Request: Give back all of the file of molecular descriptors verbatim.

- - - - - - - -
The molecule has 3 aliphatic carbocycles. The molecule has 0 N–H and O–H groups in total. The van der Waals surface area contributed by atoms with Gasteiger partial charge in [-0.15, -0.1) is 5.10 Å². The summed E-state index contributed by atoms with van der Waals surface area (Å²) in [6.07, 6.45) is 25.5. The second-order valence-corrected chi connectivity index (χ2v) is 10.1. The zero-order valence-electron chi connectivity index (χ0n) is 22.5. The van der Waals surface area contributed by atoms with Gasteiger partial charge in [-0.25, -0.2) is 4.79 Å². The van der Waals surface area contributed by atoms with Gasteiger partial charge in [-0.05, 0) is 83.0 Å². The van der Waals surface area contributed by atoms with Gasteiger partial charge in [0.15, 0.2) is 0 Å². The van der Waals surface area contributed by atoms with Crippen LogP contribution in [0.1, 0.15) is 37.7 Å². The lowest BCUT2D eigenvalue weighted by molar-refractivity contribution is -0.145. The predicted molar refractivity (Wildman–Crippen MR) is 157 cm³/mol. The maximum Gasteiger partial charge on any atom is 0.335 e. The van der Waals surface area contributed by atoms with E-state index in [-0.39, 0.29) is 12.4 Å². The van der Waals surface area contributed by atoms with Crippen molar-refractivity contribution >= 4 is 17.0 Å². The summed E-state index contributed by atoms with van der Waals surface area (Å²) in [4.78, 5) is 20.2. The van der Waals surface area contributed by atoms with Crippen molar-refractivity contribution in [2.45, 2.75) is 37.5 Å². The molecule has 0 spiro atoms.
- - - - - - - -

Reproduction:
The molecule has 3 aliphatic carbocycles. The molecule has 0 N–H and O–H groups in total. The van der Waals surface area contributed by atoms with Gasteiger partial charge in [-0.15, -0.1) is 5.10 Å². The summed E-state index contributed by atoms with van der Waals surface area (Å²) in [6.07, 6.45) is 25.5. The second-order valence-corrected chi connectivity index (χ2v) is 10.1. The zero-order valence-electron chi connectivity index (χ0n) is 22.5. The van der Waals surface area contributed by atoms with Gasteiger partial charge in [-0.25, -0.2) is 4.79 Å². The van der Waals surface area contributed by atoms with Gasteiger partial charge in [-0.05, 0) is 83.0 Å². The van der Waals surface area contributed by atoms with Gasteiger partial charge in [0.15, 0.2) is 0 Å². The van der Waals surface area contributed by atoms with Crippen LogP contribution in [0.1, 0.15) is 37.7 Å². The lowest BCUT2D eigenvalue weighted by molar-refractivity contribution is -0.145. The predicted molar refractivity (Wildman–Crippen MR) is 157 cm³/mol. The maximum Gasteiger partial charge on any atom is 0.335 e. The van der Waals surface area contributed by atoms with E-state index in [-0.39, 0.29) is 12.4 Å². The van der Waals surface area contributed by atoms with Crippen molar-refractivity contribution >= 4 is 17.0 Å². The summed E-state index contributed by atoms with van der Waals surface area (Å²) in [4.78, 5) is 20.2. The van der Waals surface area contributed by atoms with Crippen molar-refractivity contribution in [2.45, 2.75) is 37.5 Å². The molecule has 0 spiro atoms.